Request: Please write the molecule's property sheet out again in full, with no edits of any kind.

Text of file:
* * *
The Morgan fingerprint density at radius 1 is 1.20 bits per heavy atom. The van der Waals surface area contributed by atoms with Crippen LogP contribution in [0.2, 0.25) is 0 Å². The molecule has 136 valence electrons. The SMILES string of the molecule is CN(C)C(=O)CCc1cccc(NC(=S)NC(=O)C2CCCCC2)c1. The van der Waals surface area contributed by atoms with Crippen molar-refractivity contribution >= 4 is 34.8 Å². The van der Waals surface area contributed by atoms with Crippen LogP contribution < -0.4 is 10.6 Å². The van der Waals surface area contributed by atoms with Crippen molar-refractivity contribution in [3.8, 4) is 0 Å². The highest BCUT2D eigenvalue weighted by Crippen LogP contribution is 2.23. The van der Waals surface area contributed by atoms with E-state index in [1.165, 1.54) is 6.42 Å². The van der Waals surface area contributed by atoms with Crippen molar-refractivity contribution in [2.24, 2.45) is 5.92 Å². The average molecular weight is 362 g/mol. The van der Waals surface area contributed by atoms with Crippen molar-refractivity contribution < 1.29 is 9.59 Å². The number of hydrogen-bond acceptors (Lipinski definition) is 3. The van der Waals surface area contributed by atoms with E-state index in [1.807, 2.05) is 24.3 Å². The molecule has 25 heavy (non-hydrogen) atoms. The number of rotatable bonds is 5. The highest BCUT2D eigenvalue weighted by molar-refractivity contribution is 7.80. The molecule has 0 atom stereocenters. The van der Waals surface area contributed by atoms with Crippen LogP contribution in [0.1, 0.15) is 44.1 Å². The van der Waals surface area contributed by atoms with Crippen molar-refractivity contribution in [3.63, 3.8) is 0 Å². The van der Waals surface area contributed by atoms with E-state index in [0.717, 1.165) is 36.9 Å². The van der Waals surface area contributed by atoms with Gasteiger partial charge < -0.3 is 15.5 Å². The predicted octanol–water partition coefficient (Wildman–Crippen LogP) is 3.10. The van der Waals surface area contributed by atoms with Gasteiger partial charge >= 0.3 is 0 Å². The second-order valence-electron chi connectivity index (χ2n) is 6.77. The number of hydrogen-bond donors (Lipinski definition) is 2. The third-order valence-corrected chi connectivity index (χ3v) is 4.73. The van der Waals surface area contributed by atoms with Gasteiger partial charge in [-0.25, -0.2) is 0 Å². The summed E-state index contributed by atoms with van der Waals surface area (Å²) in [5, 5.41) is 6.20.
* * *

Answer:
The Morgan fingerprint density at radius 1 is 1.20 bits per heavy atom. The van der Waals surface area contributed by atoms with Crippen LogP contribution in [0.2, 0.25) is 0 Å². The molecule has 136 valence electrons. The SMILES string of the molecule is CN(C)C(=O)CCc1cccc(NC(=S)NC(=O)C2CCCCC2)c1. The van der Waals surface area contributed by atoms with Crippen molar-refractivity contribution >= 4 is 34.8 Å². The van der Waals surface area contributed by atoms with Crippen LogP contribution < -0.4 is 10.6 Å². The van der Waals surface area contributed by atoms with Crippen molar-refractivity contribution in [3.8, 4) is 0 Å². The highest BCUT2D eigenvalue weighted by Crippen LogP contribution is 2.23. The van der Waals surface area contributed by atoms with E-state index in [1.165, 1.54) is 6.42 Å². The van der Waals surface area contributed by atoms with Crippen molar-refractivity contribution in [2.24, 2.45) is 5.92 Å². The average molecular weight is 362 g/mol. The van der Waals surface area contributed by atoms with Crippen molar-refractivity contribution < 1.29 is 9.59 Å². The number of hydrogen-bond acceptors (Lipinski definition) is 3. The van der Waals surface area contributed by atoms with E-state index in [1.807, 2.05) is 24.3 Å². The molecule has 25 heavy (non-hydrogen) atoms. The number of rotatable bonds is 5. The highest BCUT2D eigenvalue weighted by molar-refractivity contribution is 7.80. The molecule has 0 atom stereocenters. The van der Waals surface area contributed by atoms with Crippen LogP contribution in [0.1, 0.15) is 44.1 Å². The van der Waals surface area contributed by atoms with Crippen molar-refractivity contribution in [3.63, 3.8) is 0 Å². The van der Waals surface area contributed by atoms with E-state index in [0.717, 1.165) is 36.9 Å². The van der Waals surface area contributed by atoms with Gasteiger partial charge < -0.3 is 15.5 Å². The predicted octanol–water partition coefficient (Wildman–Crippen LogP) is 3.10. The van der Waals surface area contributed by atoms with Gasteiger partial charge >= 0.3 is 0 Å². The second-order valence-electron chi connectivity index (χ2n) is 6.77. The number of hydrogen-bond donors (Lipinski definition) is 2. The third-order valence-corrected chi connectivity index (χ3v) is 4.73. The van der Waals surface area contributed by atoms with Gasteiger partial charge in [-0.25, -0.2) is 0 Å². The summed E-state index contributed by atoms with van der Waals surface area (Å²) in [5, 5.41) is 6.20.